Young, arrogant, and disinhibited online (allegedly).
Wisconsin man charged with stealing DraftKings credentials.
Joseph Garrison, an 18 year old from Wisconsin, was charged yesterday for hacking into approximately 60,000 DraftKings sports betting accounts in November of 2022. The complaint filed by the FBI explained that Mr. Garrison was able to purchase credentials from a third-party site and sell around 1,600 of the hacked accounts causing about $600,000 to be withdrawn from victims’ accounts.
Whodunnit becomes howdunnit.
BleepingComputer explains, “Garrison and his co-conspirators devised a method allowing buyers of the stolen accounts to withdraw all funds, instructing them to add a new payment method to the hacked accounts, deposit a nominal sum of $5 through the newly added payment method to verify its validity, and subsequently withdraw all existing funds from the victims' accounts to a separate financial account under the attackers' control.” Mr. Garrison is also accused of running a dark web trafficking site that sells hacked accounts. The complaint alleges, “On the Garrison Phone, law enforcement located an undated picture showing that Goat Shop had sold 225,247 products for total sales revenue of $2,135,150.09.”
A (very) young adult allegedly gone (very) astray.
Ani Chaudhuri, CEO of Dasera, wrote with reflections on the alleged hacker's boastfulness and disregard for consequences. "In the face of this most recent cyberattack on DraftKings, we feel the pain and shock reverberating across the industry. It's a stark reminder of the profound threat that cybercrime poses to our online businesses and our consumers, undermining trust and causing tangible harm," Chaudhuri said, before turning to some reflections on the human dimension of cybercrime. "The alleged hacker's flagrant disregard for the consequences of his actions underlines a growing issue - cybersecurity is not just about technology; it's about people. The threat landscape is constantly evolving, and it's not just a matter of securing networks and systems, but also about instilling an understanding of cyber ethics and responsibility, especially among younger demographics."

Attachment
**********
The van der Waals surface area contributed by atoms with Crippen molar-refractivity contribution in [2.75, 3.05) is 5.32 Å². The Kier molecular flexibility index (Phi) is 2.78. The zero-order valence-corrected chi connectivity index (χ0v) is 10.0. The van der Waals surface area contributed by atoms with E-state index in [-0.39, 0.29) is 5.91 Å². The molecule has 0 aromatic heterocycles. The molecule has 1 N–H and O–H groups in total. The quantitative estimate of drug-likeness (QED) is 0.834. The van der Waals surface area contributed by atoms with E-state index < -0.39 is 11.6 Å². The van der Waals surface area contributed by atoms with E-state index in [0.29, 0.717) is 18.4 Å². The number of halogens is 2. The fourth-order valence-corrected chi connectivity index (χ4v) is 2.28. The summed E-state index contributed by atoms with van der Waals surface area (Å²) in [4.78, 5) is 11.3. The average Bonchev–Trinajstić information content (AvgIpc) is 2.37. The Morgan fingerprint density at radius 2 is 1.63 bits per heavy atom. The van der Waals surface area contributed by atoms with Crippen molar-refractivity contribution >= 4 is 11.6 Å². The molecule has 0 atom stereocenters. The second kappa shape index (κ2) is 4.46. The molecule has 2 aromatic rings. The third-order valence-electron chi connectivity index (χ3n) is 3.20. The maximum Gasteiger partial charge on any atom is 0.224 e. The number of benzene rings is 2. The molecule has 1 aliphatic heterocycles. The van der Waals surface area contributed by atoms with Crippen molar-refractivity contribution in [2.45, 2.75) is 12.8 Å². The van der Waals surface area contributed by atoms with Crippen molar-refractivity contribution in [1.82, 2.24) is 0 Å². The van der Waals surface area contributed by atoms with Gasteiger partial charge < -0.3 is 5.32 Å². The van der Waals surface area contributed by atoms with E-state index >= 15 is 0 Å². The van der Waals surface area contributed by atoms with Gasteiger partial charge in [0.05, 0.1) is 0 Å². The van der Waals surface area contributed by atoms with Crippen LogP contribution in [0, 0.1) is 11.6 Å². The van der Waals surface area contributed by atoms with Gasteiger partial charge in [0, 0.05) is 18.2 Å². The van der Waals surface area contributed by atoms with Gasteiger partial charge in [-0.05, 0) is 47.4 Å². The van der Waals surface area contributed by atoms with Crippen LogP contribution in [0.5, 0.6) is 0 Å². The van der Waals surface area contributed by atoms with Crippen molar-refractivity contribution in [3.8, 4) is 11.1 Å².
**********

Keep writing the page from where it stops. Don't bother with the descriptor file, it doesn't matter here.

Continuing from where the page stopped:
Credential stuffing has become and is likely to remain a problem. "The advent of credential stuffing, the tactic used in this breach, reveals a hard truth: we are only as strong as our weakest link. Reusing passwords across platforms can have cascading effects that go beyond a single compromised account. It emphasizes the urgent need for robust, multi-layered security strategies that include not just advanced technical defenses, but also user education about safe online behavior," Chaudhuri wrote.
Chaudhuri closed with some advice on coping with attacks of this kind:
"Companies must prioritize deploying dynamic security measures that can adjust and react to emerging threats. Utilizing advanced analytics, AI, and machine learning technologies can help detect and prevent anomalous activities early. Additionally, stronger authentication methods such as multi-factor authentication can significantly reduce the risk of unauthorized access, even if login credentials are compromised.
"It's also critical that we, as an industry, share our experiences and learn from these incidents. Transparency in the face of a breach isn't an admission of defeat; it's a commitment to improvement. By sharing knowledge and best practices, we can collectively strengthen our defenses and continue to instill trust in our digital ecosystem.
"It's encouraging to see DraftKings acting swiftly to restore stolen funds and reaffirming their commitment to security. Cybersecurity is not a destination but a journey, and the continued dedication to safety, despite such setbacks, is an essential part of navigating this path successfully. This event underscores that cybersecurity is not a luxury but a necessity in today's digital world."